LOCATION: The 0.44-acre site is located is located between Upper Roberts Island and Stewart Tract at the divergence of the San Joaquin River and Old River, within Section 32, of Township 1 South, Range 6 East, MDB&M, Latitude 37.809°, Longitude -121.328°, San Joaquin County, California, and can be seen on the CA-LATHROP USGS Topographic Quadrangle.

PURPOSE: The applicant has stated that the project purpose is to protect juvenile salmon and steelhead migrating through the Delta in the spring and improve dissolved oxygen levels in the Stockton deepwater shipping channel in the fall to benefit returning adult salmonids.

PROJECT DESCRIPTION: The project consists of constructing the HOR barrier at the above described location each year (2013 through 2017). The barrier serves a dual purpose and may be installed in the spring and in the fall. In the spring, the barrier acts as a fish barrier to decrease the number of salmonid smolts entering Old River. This can be accomplished by installing a rock barrier or a Non Physical Barrier (NPB). In the fall, the barrier may be needed to increase flows and dissolved oxygen levels downstream in the San Joaquin River including the Stockton deepwater shipping channel; therefore, a rock barrier must be used. A fish study may be conducted in some years to understand survival and behavior of salmonids and predatory fish in the vicinity of the barrier.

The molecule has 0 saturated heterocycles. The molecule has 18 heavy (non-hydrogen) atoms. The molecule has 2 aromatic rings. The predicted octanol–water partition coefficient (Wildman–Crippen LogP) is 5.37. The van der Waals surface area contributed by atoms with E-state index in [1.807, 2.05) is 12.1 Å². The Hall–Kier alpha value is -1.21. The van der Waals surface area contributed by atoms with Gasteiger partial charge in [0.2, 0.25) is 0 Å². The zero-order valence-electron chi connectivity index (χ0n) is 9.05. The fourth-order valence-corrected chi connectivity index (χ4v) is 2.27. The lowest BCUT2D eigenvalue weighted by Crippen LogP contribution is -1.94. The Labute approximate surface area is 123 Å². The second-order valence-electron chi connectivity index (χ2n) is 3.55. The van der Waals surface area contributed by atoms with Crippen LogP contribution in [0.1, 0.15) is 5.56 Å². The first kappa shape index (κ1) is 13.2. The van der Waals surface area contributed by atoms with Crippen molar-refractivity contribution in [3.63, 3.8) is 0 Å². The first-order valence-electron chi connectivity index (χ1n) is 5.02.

Spring Rock Barrier